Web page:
Cosmopoliatn Carnivores Many Minds Podcast featuring Sarah Benson Amram 2
Jun 12, 2024

Cosmopolitan Carnivores with Sarah Benson-Amram (podcast)

How is wildlife adapting to urban environments, and what can that teach us about animal cognition?

By Templeton Staff

Dr. Sarah Benson-Amram is Assistant Professor of Forest and Conservation Sciences and Zoology at the University of British Columbia (UBC). She also directs the Animal Behavior & Cognition Lab at UBC, where her research group focuses on the behavioral and cognitive ecology of urban wildlife. 

For this Many Minds Podcast she discusses what urban wildlife can teach us about animal cognition more generally, and how we might find ways to smooth human-wildlife interactions.

Listen with the below player.

Leading theories of the evolution of intelligence have mostly been tested in primates and birds. What can we learn by looking instead at the Carnivora?

Many Minds podcast host, cognitive scientist, and writer Kensy Cooperrider introduces the episode:

“They tend to move under the cover of darkness. As night descends, they come for your gardens and compost piles, for your trash cans and attic spaces. They are raccoons, skunks, and coyotes. And if you live in urban North America, they are a growing presence. Whether you consider them menacing, cute, fascinating, or all of the above, you have to grant that they are quite a clever crew. After all, they’ve figured out how to adapt to human-dominated spaces. But how have they done this? What traits and talents have allowed them to evolve into this brave new niche? And are they still evolving into it?

Sarah and I talk about her work on that trio I mentioned before: raccoons, skunks, and coyotes. These three species are all members of the mammalian order of carnivora, a clade of animals that Sarah has focused on throughout her career as a behavioral and cognitive ecologist, and one that has been underrepresented in studies of animal cognition. We discuss the traits that have allowed these species — and certain members of these species — to thrive in dynamic, daunting urban spaces. We also talk about the big picture of the evolution of intelligence — and how urban adapter species might shed light on what is known as the cognitive buffer hypothesis. Along the way, we touch on: the neophilia of raccoons and the neophobia of coyotes, puzzle boxes, the Aesop’s fable task, hyenas and elephants, brain size, individual differences, human-wildlife conflict, comparative gastronomy, and the cognitive arms race that might be unfolding in our cities.”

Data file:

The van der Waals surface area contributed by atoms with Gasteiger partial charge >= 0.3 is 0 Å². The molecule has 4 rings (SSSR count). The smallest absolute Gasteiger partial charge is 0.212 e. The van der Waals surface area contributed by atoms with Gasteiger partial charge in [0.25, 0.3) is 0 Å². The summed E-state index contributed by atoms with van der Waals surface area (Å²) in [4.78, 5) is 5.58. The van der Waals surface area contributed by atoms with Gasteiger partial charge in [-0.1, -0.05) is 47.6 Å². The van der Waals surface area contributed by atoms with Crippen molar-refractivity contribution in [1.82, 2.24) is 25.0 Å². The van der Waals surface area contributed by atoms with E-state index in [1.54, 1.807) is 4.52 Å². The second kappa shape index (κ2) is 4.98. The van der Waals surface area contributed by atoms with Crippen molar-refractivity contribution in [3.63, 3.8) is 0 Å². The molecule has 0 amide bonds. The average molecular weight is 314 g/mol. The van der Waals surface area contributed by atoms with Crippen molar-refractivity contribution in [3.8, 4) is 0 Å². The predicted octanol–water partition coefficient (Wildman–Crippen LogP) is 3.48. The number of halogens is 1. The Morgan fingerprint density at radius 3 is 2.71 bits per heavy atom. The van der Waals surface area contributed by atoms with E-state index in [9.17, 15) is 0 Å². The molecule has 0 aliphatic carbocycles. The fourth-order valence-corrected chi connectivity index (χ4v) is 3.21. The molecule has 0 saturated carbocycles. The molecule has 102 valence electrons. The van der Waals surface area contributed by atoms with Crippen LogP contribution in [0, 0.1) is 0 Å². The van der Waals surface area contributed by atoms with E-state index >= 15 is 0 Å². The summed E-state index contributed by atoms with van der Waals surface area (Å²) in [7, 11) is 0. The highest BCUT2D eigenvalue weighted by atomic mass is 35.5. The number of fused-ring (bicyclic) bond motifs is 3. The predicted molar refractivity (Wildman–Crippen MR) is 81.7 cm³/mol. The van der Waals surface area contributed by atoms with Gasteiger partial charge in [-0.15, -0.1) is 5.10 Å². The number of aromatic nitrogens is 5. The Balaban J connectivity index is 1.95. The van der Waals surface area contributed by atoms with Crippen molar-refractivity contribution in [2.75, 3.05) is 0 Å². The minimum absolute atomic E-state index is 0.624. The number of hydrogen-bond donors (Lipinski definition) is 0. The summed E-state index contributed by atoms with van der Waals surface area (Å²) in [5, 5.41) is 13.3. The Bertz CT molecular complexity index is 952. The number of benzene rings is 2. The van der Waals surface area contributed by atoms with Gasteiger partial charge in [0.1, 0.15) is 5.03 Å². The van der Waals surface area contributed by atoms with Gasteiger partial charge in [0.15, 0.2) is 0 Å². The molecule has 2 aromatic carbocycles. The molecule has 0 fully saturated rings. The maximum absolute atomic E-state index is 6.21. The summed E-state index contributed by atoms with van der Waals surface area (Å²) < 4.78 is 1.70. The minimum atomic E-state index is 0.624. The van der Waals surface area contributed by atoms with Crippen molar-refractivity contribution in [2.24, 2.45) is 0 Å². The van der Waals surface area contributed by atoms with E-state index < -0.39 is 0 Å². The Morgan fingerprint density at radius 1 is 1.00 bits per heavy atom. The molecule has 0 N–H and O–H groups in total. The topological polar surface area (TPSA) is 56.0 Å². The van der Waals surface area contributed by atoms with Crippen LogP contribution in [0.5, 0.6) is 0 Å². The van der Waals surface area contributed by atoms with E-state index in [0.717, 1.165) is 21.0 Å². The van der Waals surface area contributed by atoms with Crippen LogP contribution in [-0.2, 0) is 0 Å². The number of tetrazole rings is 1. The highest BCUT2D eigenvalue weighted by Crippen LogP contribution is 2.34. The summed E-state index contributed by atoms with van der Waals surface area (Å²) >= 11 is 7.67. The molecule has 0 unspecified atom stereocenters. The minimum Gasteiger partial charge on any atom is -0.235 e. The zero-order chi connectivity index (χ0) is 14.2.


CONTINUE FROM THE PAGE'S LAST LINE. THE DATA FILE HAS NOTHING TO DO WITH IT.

Raccoons, skunks & coyotes are all members of the mammalian order of Carnivora, a clade of animals underrepresented on the study of animal cognition.

Templeton World Charity Foundation's Diverse Intelligences is a multiyear, global effort to understand a world alive with brilliance in many forms. Its mission is to promote open-minded, forward-looking inquiry in animal, human, and machine intelligences. We collaborate with leading experts and emerging scholars from around the globe, developing high-caliber projects that advance our comprehension of the constellation of intelligences.

Many Minds is a project of the Diverse Intelligences Summer Institute (DISI), made possible through a grant from TWCF to the University of California, Los Angeles (UCLA). The Many Minds podcast is hosted and produced by Kensy Cooperrider, with help from Assistant Producer Urte Laukaityte. Creative support is provided by DISI Directors Erica Cartmill and Jacob Foster. Artwork featured as the podcast badge is by Ben Oldroyd.